I bought myself one Christmas-Hanukkah-Solstice-Kwanzaa gift this year, “In Defense of Elitism: Why I’m Better Than You and You’re Better Than Someone Who Didn’t Buy This Book,” by Joel Stein. Being a deep thinker, I naturally based my interest on the book cover, which caught my eye as I wandered through an independent bookstore.

The dust jacket offered an illustration of a trophy buck with a big rack — an image that in my childhood meant, “Here’s what we ate a few months back, and it’s staring at us from the wall,” but in the 2010s became a symbol of wannabe hipster-Northwesterners from places like Minneapolis and San Diego who moved to Portland, grew beards, and wore plaid flannel shirts.

When I was a youth, seeing a guy in a beard and a plaid didn’t suggest I was in the presence of a computer programmer who played dobro while launching an online self-regulating marketplace for artisanal hunting knives. It meant Dad was home, and maybe I could wear his plaid to see a ska-punk or neopsychedelic band play in somebody’s basement that night in the college town near us. (Sorry, Dad; I stole both your red buffalo plaid and your turquoise-and-blue regular plaid, and wore them until they fell apart, by which time “grunge” had happened and I reluctantly reduced the appearance of plaid flannel in my wardrobe, at least temporarily.)

Anyhoo, the deer staring out at me from the book cover was wearing a top hat and monocle, you know, like the rich guy in the Monopoly game or the snootypants on the front cover of the The New Yorker. I proceeded to browse the back-cover blurbs — which both praised and pretended to neg on the book’s contents and author — then the inner back flap. The author photo showed a white man with short brown hair, a faux uptight sneer on his face, propping up an oversized monocle.

His snootiness was quite American, by which I mean he looked like a cross between Thurston Howell III, the millionaire on the old television show “Gilligan’s Island” (the mention of which, if you are in the appropriate demographic, will cause the lyrics, “A three-hour tour…A three-hour tour…” to become lodged in your brain for the next 72 hours), and Hugh Hefner, who really did wear le smoking jacket whilst puttering around the grounds of the Playboy mansion.

Stein’s author bio was mostly about him being difficult to work with on his author photo, and while the juvenile obviousness of the humor caused my eyes to roll, it also made me cackle appreciatively, which interrupted an older woman’s loud monologue about downsizing (“I spent two weeks driving back and forth to Habitat and Goodwill. Two weeks!”), which elicited a fierce glare from her and a silently mouthed “I’m sorry!” from her younger companion.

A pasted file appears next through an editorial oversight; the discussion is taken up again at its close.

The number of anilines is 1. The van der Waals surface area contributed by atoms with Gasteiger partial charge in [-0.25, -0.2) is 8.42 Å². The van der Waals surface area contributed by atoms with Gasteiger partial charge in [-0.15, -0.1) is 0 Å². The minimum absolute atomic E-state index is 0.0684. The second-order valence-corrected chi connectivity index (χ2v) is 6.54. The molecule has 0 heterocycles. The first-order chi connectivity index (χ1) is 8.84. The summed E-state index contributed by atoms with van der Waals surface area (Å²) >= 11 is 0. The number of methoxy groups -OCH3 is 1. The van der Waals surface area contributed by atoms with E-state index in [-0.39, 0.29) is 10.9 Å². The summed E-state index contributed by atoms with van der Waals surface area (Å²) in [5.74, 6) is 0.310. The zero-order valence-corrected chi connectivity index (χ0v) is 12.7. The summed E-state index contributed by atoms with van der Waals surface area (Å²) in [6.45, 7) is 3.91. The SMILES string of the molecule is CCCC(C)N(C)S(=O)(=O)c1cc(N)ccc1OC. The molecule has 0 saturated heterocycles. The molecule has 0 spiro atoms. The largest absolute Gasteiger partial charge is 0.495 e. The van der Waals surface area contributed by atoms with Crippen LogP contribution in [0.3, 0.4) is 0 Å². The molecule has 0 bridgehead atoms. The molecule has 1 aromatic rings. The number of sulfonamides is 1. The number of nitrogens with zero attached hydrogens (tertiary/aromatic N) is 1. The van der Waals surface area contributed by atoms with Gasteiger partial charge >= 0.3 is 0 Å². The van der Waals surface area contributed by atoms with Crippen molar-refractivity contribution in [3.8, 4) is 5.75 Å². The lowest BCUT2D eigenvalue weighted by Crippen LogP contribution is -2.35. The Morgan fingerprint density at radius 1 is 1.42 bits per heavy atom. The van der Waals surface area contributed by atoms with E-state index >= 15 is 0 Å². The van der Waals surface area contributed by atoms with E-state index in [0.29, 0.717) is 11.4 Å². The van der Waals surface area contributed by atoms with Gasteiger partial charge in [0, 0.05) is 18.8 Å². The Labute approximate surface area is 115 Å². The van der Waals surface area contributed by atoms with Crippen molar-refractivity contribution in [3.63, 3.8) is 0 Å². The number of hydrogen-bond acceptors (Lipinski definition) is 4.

At this point I suspected the whole book might be pure satire: a down-home American guy roasting the elites, chapter after chapter. Having cut my teeth on Mad magazine, I might get a kick out of it.

Then I realized that although I’d heard an awful lot about the terribleness of elites, I wasn’t too sure exactly who they were, other than Hillary Clinton. I’d once been accused of being an elite, but since at the time I was wearing a muffler, stocking cap, and ski jacket (probably with a plaid flannel underneath) indoors because I couldn’t afford to heat the house that winter, I assumed the accuser thought “elite” meant “struggling middle-class writer,” leading me to believe that the accuser didn’t know what the heck he was talking about.

Maybe by elite, the author of “In Defense of Elitism” meant to invoke the anti-Semitic conspiracy theory which claims that super-fancy, rich Jews are secretly running the entire world and all of its media, and they murdered millions of their own people in a Holocaust in order to, uhh, the reasons for that aren’t entirely clear. So let’s go with the version that says super-fancy, rich Jews are secretly running the entire world and all of its media, and they made up the entire Holocaust, planting fake evidence and fake documentation for decades in order to, uhhhh, the reasons for that aren’t entirely clear, either.

Neither version made much sense in this case because the author’s name was Joel Stein. I’d hate to be racist and make assumptions based on someone’s name, just like I’d hate to judge a book by its cover — yet I couldn’t shake the suspicion that perhaps the author of this book might himself be Jewish. Maybe the book would be a parody of how non-snooty, non-Jewish, down-home Americans view elite people—up to and including Jews—at the expense of those down-home American goyim/gentiles.

My curiosity piqued (a word I know is elitist because it looks French), I finally opened the book and began to read its contents. It soon became apparent that yes, Joel Stein is Jewish. So is his wife. And their son. And some of their friends in Los Angeles. All of whom seemed scared and horrified by the 2016 U.S. presidential election.

Will the book parody elitist literature to talk smack about Trump voters, or will it parody elitist literature to roast the elites themselves? Will Thurston Howell III save the world from a mad scientist and his minions — or will Gilligan and the Skipper drown Thurston in a fit of populist rage? Tune in next week to find out.

“A three-hour tour…A three-hour tour…”